Erin's Reviews > Bruiser

Bruiser by Neal Shusterman
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Aug 30, 11

bookshelves: reading-challenge, little-romance, morals-themes-and-lessons, paranormal, multiple-narrators
Read from August 27 to 30, 2011

This book bummed me out. Not because it was a downer, necessarily, but because I could see all this room for excellence in it that never was fully realized. I think Shusterman is good at developing a likable and mildly amusing voice for his characters, but man if they don't all sound the same. And the poetry sections? Horrifying.

Bruiser is the story of twins Tennyson and Bronte, and the changes that Bronte's new boyfriend (Brewster, commonly known as the Bruiser) makes in their lives. I'm about to reveal something that is a spoiler in the sense that knowing Edward is a vampire is a spoiler, so prepare thyselves. (view spoiler) A lovely picture, I know.

So, at first I was convinced this book and I would have a love relatioship of epic proportions. It starts out in Tennyson's perspective, and he is great. Kind of a jerk, but in a way that I can really see a high school boy acting, not like the suave billionaire type of jerk. And even though he did things that I knew would make me dislike him in real life, the peek into his mind that the first person perspective gave me caused me to really, REALLY love him. The problem? Shusterman made the (bad) decision to alternate perspectives like crazy, switching between Bronte, Tennyson, Brewster, and Cody, Brewster's brother. Seriously bad move, dude! Espesh for the Bruiser's sections. Emo poetry is SO not my thing. I can't be the judge as to the poetry's actual merit, because I avoid poetry as a rule, but I'm guessing it wasn't exactly good as far as poetry goes.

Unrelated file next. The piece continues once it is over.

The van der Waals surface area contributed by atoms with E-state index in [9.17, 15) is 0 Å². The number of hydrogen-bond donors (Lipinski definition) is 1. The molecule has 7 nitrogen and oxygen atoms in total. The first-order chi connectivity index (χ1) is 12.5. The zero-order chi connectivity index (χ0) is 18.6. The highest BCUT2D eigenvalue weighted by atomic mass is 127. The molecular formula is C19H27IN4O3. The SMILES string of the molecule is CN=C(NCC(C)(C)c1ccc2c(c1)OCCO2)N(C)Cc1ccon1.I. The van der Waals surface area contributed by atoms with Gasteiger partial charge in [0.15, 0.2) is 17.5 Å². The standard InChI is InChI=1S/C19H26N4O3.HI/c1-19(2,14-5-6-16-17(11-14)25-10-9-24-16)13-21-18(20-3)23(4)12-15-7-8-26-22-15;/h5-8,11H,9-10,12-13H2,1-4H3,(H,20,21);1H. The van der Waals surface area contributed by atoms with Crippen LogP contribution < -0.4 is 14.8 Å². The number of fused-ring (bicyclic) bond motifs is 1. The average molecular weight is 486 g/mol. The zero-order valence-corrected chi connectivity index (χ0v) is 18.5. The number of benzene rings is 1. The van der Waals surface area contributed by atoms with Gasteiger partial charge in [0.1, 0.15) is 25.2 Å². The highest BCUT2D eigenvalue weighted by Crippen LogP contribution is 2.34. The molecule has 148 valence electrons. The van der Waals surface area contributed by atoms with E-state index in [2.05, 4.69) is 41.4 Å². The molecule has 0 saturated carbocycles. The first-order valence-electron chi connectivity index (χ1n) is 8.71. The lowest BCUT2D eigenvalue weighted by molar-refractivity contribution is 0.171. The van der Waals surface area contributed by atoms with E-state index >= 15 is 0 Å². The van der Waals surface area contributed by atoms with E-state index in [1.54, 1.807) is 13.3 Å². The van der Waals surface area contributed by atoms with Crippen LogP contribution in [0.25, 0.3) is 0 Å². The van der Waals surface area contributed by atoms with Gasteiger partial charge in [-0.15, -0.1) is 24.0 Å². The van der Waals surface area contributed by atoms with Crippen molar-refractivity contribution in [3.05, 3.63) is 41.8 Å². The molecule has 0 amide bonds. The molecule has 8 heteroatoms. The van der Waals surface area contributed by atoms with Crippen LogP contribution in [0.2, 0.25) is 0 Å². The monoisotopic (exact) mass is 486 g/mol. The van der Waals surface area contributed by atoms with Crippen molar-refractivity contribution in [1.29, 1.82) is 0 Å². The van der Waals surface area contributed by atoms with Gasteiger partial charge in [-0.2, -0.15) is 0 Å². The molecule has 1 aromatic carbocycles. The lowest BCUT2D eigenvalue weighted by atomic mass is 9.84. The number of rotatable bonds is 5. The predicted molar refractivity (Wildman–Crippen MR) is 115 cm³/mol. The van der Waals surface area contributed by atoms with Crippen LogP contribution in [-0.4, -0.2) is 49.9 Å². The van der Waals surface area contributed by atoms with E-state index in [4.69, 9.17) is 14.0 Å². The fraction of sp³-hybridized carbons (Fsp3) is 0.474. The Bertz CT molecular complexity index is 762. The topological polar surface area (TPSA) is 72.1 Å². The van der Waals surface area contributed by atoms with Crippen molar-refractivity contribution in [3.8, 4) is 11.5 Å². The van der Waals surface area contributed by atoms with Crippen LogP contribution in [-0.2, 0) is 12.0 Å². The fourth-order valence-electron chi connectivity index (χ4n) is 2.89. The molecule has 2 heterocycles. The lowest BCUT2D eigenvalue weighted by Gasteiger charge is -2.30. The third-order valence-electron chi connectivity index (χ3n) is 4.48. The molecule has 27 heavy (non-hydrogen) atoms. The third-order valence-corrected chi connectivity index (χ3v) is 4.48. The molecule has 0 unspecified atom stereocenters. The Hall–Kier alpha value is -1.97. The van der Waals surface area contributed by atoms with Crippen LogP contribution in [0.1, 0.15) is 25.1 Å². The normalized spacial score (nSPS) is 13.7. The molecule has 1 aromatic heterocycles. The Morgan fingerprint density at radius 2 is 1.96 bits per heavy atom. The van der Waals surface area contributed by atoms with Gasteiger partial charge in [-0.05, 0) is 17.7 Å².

Another negative was that the message came across as heavy-handed. Literally all you have to do is read the first hundred pages to understand what the moral will be.

This would have been so good if the whole thing had just crossed back and forth between Tennyson and Bronte, though! I still really adore Tennyson. And I don't even know what the point was of including Cody's perspective. Blahhh.

So, do I recommend this? Yes, to Shusterman fans, or anyone who's looking for a quick read (probably two days and you'll be done). It's humorous and feels "light" even though it has an important message to convey. But if poetry makes you want to barf, consider finding another book.

Seriously. Brewster's sections. The worst.

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Reading Progress

08/28/2011 page 78
22.0%
08/29/2011 page 249
71.0% "potential = squandered"

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